Sleep is important at any age, but especially for young children. There seems to be, however, one major lurking problem with this seemingly simple principle: children never quite want to go to sleep. What is one to do?
I won’t pretend for a second that I’m an expert on this type of thing, but after having a younger sister and not being the age where I forget what it’s like being a kid, I think I can lend a word or two of advice (at least for children 6-12, who should be sleeping 10-12 hours a night ).
Number 1. Trick Us
Yes, tricks are the best.
Whether it be pretending you’re tired – the old “Yawn! I could just snuggle up and go to sleep right about now” line – or hanging out in bed about a half hour before you want them in bed, it usually works. The main idea here is to make it seem like they aren’t doing something they don’t want to do.
Number 2. Have a Wind Down Process
Best established early on, a wind down process or routine before bed always helps the body. Not only will it help set off physiological triggers, but it encourages healthy sleeping habits. Be sure to be finished with dinner an hour or so before bed time, giving some time to sit and read or talk before brushing up, washing one’s face, and getting into bedtime wear.
Number 3. Combat the “I’m not Tired” Rhetoric
Of course, there is always going to be that instance where your child just “isn’t tired.” So what do you do?
My Dad used to play guitar, and after 15-20 minutes, I was asleep – talk about inducing tiredness. If you don’t play music, consider putting on some mellow music – maybe some of your acoustic favorite or mellow classical pieces.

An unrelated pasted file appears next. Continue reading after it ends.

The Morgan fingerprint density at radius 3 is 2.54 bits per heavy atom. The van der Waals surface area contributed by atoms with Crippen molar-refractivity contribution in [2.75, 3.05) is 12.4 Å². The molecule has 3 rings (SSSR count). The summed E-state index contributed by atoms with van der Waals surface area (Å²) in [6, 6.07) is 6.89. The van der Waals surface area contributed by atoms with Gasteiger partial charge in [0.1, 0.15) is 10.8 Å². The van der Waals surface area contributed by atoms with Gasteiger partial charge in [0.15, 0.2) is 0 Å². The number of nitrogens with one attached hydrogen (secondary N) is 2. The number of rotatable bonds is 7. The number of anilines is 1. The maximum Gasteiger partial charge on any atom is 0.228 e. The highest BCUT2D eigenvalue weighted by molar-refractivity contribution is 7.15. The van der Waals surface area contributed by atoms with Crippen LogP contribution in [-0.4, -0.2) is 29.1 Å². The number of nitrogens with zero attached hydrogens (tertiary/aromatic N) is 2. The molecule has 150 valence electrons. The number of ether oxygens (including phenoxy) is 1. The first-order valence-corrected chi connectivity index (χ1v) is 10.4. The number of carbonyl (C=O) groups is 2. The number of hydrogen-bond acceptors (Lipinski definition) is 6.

Alternatively, consider employing the age-old method of bedtime stories. Get a good chapter book or two you can work on over the course of a month or so. Usually, within 20-30 minutes, kids often fall asleep or will be excited to dream about whatever it was they heard being read.
Finally, I suggest elaborating on the fantasy world of “Dream Land.” Bear with me here – dream land is that imaginary place you go to when you sleep. It’s the place you can do anything, the place you can meet anyone. You can dance on stars, climb the tallest mountains, and dive into the deepest oceans, and you’ll always be safe. This is usually better for younger kids, but it encourages being excited about sleep.
Number 4. Schedule a Normal Bedtime
Another good strategy for getting kids to bed on time is be sure you have a set time for them to get to bed! Having a solid schedule helps keep bodies (and minds) on schedule. In tandem with this regular schedule, be sure to remind the little ones a half hour before hand, as well as 10 minutes prior.
Number 5. Be Conscious of the Body Sleeps
Our bodies are both sensitive to light and temperature. That being so, make sure your child’s room is dark as well as cool at night. Our circadian rhythms (body clocks) respond better to cool environments, increasing the time of REM sleep (or light sleep that occurs 90 minutes after the onset of sleep and throughout the sleep cycle).
In addition to creating a conducive environment for sleep, make sure the body is ready to sleep. Getting your kids to exercise (both mentally and physically) throughout the day will help prep the body for rest at night. Ideally, school should be satisfying both requirement, but a nice evening bike ride is always nice.
Hopefully, these tips will get the kids to sleep. But, like I said before, I’m definitely not a pro. I wholeheartedly encourage you to add your own tips!